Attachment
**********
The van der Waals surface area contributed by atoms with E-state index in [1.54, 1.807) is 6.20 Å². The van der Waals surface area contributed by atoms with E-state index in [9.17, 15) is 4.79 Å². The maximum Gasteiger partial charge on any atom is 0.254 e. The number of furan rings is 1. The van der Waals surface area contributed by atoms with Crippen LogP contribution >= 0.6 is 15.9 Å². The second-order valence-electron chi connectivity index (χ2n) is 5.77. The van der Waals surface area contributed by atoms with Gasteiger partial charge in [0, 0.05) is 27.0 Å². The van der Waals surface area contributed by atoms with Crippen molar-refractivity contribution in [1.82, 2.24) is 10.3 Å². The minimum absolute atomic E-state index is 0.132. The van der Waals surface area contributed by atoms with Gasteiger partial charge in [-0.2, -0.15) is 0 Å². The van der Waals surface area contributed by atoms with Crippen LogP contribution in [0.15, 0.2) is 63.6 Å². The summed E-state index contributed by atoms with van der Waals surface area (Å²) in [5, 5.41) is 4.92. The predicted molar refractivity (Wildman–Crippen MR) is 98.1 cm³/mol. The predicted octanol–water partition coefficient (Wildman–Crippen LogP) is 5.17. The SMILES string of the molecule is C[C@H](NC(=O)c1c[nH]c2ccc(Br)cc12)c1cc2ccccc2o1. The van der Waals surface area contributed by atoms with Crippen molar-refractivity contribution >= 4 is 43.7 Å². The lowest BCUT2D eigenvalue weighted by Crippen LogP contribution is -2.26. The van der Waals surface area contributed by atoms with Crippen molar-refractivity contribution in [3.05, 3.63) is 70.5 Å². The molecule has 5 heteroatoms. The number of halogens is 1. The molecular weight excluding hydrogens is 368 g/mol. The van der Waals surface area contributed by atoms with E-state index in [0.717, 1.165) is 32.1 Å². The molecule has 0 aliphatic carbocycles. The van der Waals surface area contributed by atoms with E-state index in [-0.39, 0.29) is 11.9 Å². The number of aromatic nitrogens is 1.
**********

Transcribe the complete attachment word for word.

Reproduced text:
The van der Waals surface area contributed by atoms with E-state index in [1.54, 1.807) is 6.20 Å². The van der Waals surface area contributed by atoms with E-state index in [9.17, 15) is 4.79 Å². The maximum Gasteiger partial charge on any atom is 0.254 e. The number of furan rings is 1. The van der Waals surface area contributed by atoms with Crippen LogP contribution >= 0.6 is 15.9 Å². The second-order valence-electron chi connectivity index (χ2n) is 5.77. The van der Waals surface area contributed by atoms with Gasteiger partial charge in [0, 0.05) is 27.0 Å². The van der Waals surface area contributed by atoms with Crippen molar-refractivity contribution in [1.82, 2.24) is 10.3 Å². The minimum absolute atomic E-state index is 0.132. The van der Waals surface area contributed by atoms with Gasteiger partial charge in [-0.2, -0.15) is 0 Å². The van der Waals surface area contributed by atoms with Crippen LogP contribution in [0.15, 0.2) is 63.6 Å². The summed E-state index contributed by atoms with van der Waals surface area (Å²) in [5, 5.41) is 4.92. The predicted molar refractivity (Wildman–Crippen MR) is 98.1 cm³/mol. The predicted octanol–water partition coefficient (Wildman–Crippen LogP) is 5.17. The SMILES string of the molecule is C[C@H](NC(=O)c1c[nH]c2ccc(Br)cc12)c1cc2ccccc2o1. The van der Waals surface area contributed by atoms with Crippen molar-refractivity contribution >= 4 is 43.7 Å². The lowest BCUT2D eigenvalue weighted by Crippen LogP contribution is -2.26. The van der Waals surface area contributed by atoms with Crippen molar-refractivity contribution in [3.05, 3.63) is 70.5 Å². The molecule has 5 heteroatoms. The number of halogens is 1. The molecular weight excluding hydrogens is 368 g/mol. The van der Waals surface area contributed by atoms with E-state index in [0.717, 1.165) is 32.1 Å². The molecule has 0 aliphatic carbocycles. The van der Waals surface area contributed by atoms with E-state index in [-0.39, 0.29) is 11.9 Å². The number of aromatic nitrogens is 1.